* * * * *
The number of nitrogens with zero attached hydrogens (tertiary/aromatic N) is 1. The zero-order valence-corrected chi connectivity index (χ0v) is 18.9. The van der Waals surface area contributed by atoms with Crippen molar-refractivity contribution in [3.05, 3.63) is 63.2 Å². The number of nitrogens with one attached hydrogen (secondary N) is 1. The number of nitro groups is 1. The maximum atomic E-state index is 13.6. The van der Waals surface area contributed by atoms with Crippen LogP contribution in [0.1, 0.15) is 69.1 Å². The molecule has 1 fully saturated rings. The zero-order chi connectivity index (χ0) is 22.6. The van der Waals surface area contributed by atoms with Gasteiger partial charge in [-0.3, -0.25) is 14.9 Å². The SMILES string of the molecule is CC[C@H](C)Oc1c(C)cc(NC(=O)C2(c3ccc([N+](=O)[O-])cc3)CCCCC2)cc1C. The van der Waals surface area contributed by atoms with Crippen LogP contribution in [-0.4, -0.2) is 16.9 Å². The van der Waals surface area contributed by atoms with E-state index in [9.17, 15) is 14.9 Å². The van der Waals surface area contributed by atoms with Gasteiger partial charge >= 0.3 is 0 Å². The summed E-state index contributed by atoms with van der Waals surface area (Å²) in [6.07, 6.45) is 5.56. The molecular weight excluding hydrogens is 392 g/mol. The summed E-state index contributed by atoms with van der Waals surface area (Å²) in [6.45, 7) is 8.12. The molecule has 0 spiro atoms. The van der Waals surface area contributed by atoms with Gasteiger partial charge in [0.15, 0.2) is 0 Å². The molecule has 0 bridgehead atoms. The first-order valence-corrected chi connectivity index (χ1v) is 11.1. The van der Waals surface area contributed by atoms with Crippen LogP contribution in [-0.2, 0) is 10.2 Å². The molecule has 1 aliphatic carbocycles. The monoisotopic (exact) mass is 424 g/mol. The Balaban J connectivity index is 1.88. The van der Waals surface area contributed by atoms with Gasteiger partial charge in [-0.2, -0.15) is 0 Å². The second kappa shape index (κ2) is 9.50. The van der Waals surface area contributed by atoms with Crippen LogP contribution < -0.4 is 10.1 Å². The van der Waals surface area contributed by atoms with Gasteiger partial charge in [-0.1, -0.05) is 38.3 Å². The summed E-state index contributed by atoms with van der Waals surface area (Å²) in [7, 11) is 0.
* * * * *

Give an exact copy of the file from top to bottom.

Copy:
The number of nitrogens with zero attached hydrogens (tertiary/aromatic N) is 1. The zero-order valence-corrected chi connectivity index (χ0v) is 18.9. The van der Waals surface area contributed by atoms with Crippen molar-refractivity contribution in [3.05, 3.63) is 63.2 Å². The number of nitrogens with one attached hydrogen (secondary N) is 1. The number of nitro groups is 1. The maximum atomic E-state index is 13.6. The van der Waals surface area contributed by atoms with Crippen LogP contribution in [0.1, 0.15) is 69.1 Å². The molecule has 1 fully saturated rings. The zero-order chi connectivity index (χ0) is 22.6. The van der Waals surface area contributed by atoms with Gasteiger partial charge in [-0.3, -0.25) is 14.9 Å². The SMILES string of the molecule is CC[C@H](C)Oc1c(C)cc(NC(=O)C2(c3ccc([N+](=O)[O-])cc3)CCCCC2)cc1C. The van der Waals surface area contributed by atoms with Crippen LogP contribution in [-0.4, -0.2) is 16.9 Å². The van der Waals surface area contributed by atoms with E-state index in [9.17, 15) is 14.9 Å². The van der Waals surface area contributed by atoms with Gasteiger partial charge >= 0.3 is 0 Å². The summed E-state index contributed by atoms with van der Waals surface area (Å²) in [6.07, 6.45) is 5.56. The molecular weight excluding hydrogens is 392 g/mol. The summed E-state index contributed by atoms with van der Waals surface area (Å²) in [6.45, 7) is 8.12. The molecule has 0 spiro atoms. The van der Waals surface area contributed by atoms with Gasteiger partial charge in [0.15, 0.2) is 0 Å². The molecule has 0 bridgehead atoms. The first-order valence-corrected chi connectivity index (χ1v) is 11.1. The van der Waals surface area contributed by atoms with Crippen LogP contribution in [-0.2, 0) is 10.2 Å². The molecule has 1 aliphatic carbocycles. The monoisotopic (exact) mass is 424 g/mol. The Balaban J connectivity index is 1.88. The van der Waals surface area contributed by atoms with Gasteiger partial charge in [-0.2, -0.15) is 0 Å². The second kappa shape index (κ2) is 9.50. The van der Waals surface area contributed by atoms with Crippen LogP contribution < -0.4 is 10.1 Å². The van der Waals surface area contributed by atoms with Gasteiger partial charge in [-0.1, -0.05) is 38.3 Å². The summed E-state index contributed by atoms with van der Waals surface area (Å²) in [7, 11) is 0.